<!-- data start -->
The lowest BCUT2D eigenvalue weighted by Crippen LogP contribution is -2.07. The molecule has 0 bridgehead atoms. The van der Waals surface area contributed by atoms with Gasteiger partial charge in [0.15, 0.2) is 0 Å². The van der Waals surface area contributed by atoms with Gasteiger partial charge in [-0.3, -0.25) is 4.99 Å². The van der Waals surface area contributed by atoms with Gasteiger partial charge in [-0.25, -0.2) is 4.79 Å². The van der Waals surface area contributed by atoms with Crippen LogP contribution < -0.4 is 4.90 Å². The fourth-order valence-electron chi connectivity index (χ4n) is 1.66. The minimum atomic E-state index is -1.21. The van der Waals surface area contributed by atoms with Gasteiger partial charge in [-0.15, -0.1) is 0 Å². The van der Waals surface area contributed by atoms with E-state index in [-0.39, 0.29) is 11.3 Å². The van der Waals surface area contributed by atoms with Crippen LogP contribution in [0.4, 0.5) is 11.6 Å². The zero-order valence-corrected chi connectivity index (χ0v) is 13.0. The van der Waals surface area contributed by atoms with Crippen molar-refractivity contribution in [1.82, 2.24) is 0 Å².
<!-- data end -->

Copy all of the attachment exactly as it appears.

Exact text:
The lowest BCUT2D eigenvalue weighted by Crippen LogP contribution is -2.07. The molecule has 0 bridgehead atoms. The van der Waals surface area contributed by atoms with Gasteiger partial charge in [0.15, 0.2) is 0 Å². The van der Waals surface area contributed by atoms with Gasteiger partial charge in [-0.3, -0.25) is 4.99 Å². The van der Waals surface area contributed by atoms with Gasteiger partial charge in [-0.25, -0.2) is 4.79 Å². The van der Waals surface area contributed by atoms with Crippen LogP contribution < -0.4 is 4.90 Å². The fourth-order valence-electron chi connectivity index (χ4n) is 1.66. The minimum atomic E-state index is -1.21. The van der Waals surface area contributed by atoms with Gasteiger partial charge in [-0.15, -0.1) is 0 Å². The van der Waals surface area contributed by atoms with E-state index in [-0.39, 0.29) is 11.3 Å². The van der Waals surface area contributed by atoms with Crippen LogP contribution in [0.4, 0.5) is 11.6 Å². The zero-order valence-corrected chi connectivity index (χ0v) is 13.0. The van der Waals surface area contributed by atoms with Crippen molar-refractivity contribution in [1.82, 2.24) is 0 Å².